Matt, yes, the stabilizers would do the job and yes, they're expensive. The folks from Quantum who make the MAG lift stabs quoted something over $ 400 K. USing traditional active fins would give me even more draft and well, not save that much more.

    We'll be looking in stabilizing tanks although of course the issue is getting them high enough to really sort effect. Maybe it makes sense to add concrete and to increase the roll and then have a smaller set of Mag lift stabilizers and accept they reduce roll only 60 % instead of 85%.

    I'll get in touch with them.
     
  9. expedition
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    expedition Thorwald Westmaas

    registance curve and other data

    I don't understand all the numbers and since some is in Dutch, you may not either but then again, I guess you recognize some data.

    Thorwald
     

    Attached Files:

  10. Guillermo
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    Guillermo Ingeniero Naval

    If you have room for them you may consider flume or wing tanks.
    Have a look at:
    http://www.utgjiu.ro/conf/8th/S5/03.pdf

    From Kasten Marine pages (http://www.kastenmarine.com/roll_attenuation.htm):
    "Passive Anti-Roll Tanks: According to published research in Marine Technology, in some sea conditions, with optimized tank / vessel design, roll reductions in both amplitude and acceleration on the order of 50% to 60% have been documented. In other sea conditions, the percentage of roll reduction appears to vary considerably. Vessel speed does not appear to be important to roll damping benefit. There does not seem to be any negative effect on vessel speed or efficiency, except of course for the added displacement required to carry the extra deadweight of the tank contents. Anti-roll tanks seem to vary in size from around 1.5% to around 2.5% of a vessel's displacement. If located higher, the overall weight may be able to be less, since the tank will have a greater effect due to being farther from the vessel's center of gravity. Similarly, if the tank is able to be the full width of the vessel, its effect appears to be greater and there may be the potential for a reduction in tank weight. Space requirements are very difficult for small pleasure vessels (say below 60 feet). Possible undesirable effects on stability, depending on the vessel (large free surface effect). Very unlikely as a retro-fit. Possibly noisy. Relatively complex to design correctly (therefore expensive to design). Relatively inexpensive to build. Relatively simple in use."
     
  11. RyanR
    Joined: Jun 2007
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    RyanR Naval Architect

    Stability and Fixed Ballast

    Excluding all the discussion of enlisting the services of a qualified Naval Architect, I can comment as follows as far as the need to look at getting ballast in the ship to correct a ship's motion problem.

    Presumably, this is a large GM problem as a result of pulling off a lot of heavy fishing equipment and deck gear reasonably high up on the ship.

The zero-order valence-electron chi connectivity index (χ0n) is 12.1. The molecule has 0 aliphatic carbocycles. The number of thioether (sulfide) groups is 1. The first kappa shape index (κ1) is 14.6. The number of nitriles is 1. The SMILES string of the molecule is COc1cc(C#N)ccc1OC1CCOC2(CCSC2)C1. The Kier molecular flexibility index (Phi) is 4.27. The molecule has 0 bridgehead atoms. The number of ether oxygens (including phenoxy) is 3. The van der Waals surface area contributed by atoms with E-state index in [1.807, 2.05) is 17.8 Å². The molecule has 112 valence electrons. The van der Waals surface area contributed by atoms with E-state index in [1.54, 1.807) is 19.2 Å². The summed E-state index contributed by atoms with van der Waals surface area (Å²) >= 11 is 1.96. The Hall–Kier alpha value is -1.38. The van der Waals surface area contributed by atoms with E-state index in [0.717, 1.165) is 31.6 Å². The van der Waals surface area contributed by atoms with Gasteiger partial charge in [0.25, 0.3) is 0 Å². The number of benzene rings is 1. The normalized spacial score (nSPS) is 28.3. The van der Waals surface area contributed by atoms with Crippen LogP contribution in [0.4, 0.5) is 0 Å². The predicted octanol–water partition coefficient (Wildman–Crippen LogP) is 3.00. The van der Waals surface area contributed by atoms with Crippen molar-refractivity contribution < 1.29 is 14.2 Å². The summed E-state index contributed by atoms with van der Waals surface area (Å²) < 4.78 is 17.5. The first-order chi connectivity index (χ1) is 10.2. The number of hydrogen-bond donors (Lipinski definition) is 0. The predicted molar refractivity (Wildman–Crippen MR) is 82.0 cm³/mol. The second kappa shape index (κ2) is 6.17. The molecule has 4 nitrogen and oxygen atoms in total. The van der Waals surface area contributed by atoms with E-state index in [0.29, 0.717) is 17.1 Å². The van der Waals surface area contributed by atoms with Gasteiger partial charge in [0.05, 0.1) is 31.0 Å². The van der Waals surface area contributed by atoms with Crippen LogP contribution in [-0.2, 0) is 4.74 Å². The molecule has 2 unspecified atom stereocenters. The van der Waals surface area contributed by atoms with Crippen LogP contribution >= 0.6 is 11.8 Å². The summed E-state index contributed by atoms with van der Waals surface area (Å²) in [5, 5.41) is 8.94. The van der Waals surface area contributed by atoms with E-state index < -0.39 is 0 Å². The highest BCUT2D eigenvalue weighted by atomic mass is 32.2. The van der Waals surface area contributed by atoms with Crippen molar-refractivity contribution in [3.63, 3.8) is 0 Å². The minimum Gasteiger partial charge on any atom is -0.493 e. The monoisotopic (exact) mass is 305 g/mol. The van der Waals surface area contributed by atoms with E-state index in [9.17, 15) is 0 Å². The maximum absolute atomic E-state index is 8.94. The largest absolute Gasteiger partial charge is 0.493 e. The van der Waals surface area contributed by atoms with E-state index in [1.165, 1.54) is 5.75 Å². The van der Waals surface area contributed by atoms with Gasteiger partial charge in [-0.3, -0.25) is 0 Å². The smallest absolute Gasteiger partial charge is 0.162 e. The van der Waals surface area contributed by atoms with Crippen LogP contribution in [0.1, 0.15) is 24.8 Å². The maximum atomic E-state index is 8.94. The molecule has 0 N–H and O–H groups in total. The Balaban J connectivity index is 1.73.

As noted in the last post, anti-roll tanks are certainly a good way of reducing roll if you have the space and aren't worried about slowing you down, and don't have any other stability issues. You can also dump the tanks if you are in calm water, or are not looking for reduced ship's motions, and want to get more speed. You can also set these up to be fuel tanks as well, though if you are at the end of an endurance run you may have to sacrifice motions.

    On the other hand, if you're looking for a cheap way as you mentioned and just put some fixed ballast in, it is possible to use concrete. However, it does have problems with breaking down over time and chemical reactions that occur when it contacts seawater, oil, and other compounds that are likely to wind up in your bilges and tanks. This can be dangerous if the hull is steel and it sets up corrosion cells between the concrete and the hull.

    There is a product out there that is a semi-liquid permanent ballast that can be pumped into and out of tanks, and doesn't slosh around a lot (close to zero free surface moment). I can't remember the name, but the vendors have visited me on more than one occaision and should be pretty easy to find in the commercial marine marketplace.

    Lastly, you can do what all yacht designers like to do, assuming you have the money, (and what all Naval Architects hate), put weight up high! Add a wetbar on the flybridge with a 75 mm thick solid marble top! Add a lot of thermal and sound insulation in all the cabins. Perhaps a couple of 40 ft sportfishers on the main deck. You're only limited by your imagination, your checkbook, and when your Naval Architect tells you to stop.

    Ryan
     

  12. RyanR
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    RyanR Naval Architect

    More Permanent Ballast

    This isn't the exact company I was trying to remember, but below is a link of one who offers ballast solutions for the marine industry:

    http://www.euroballast.com/index.html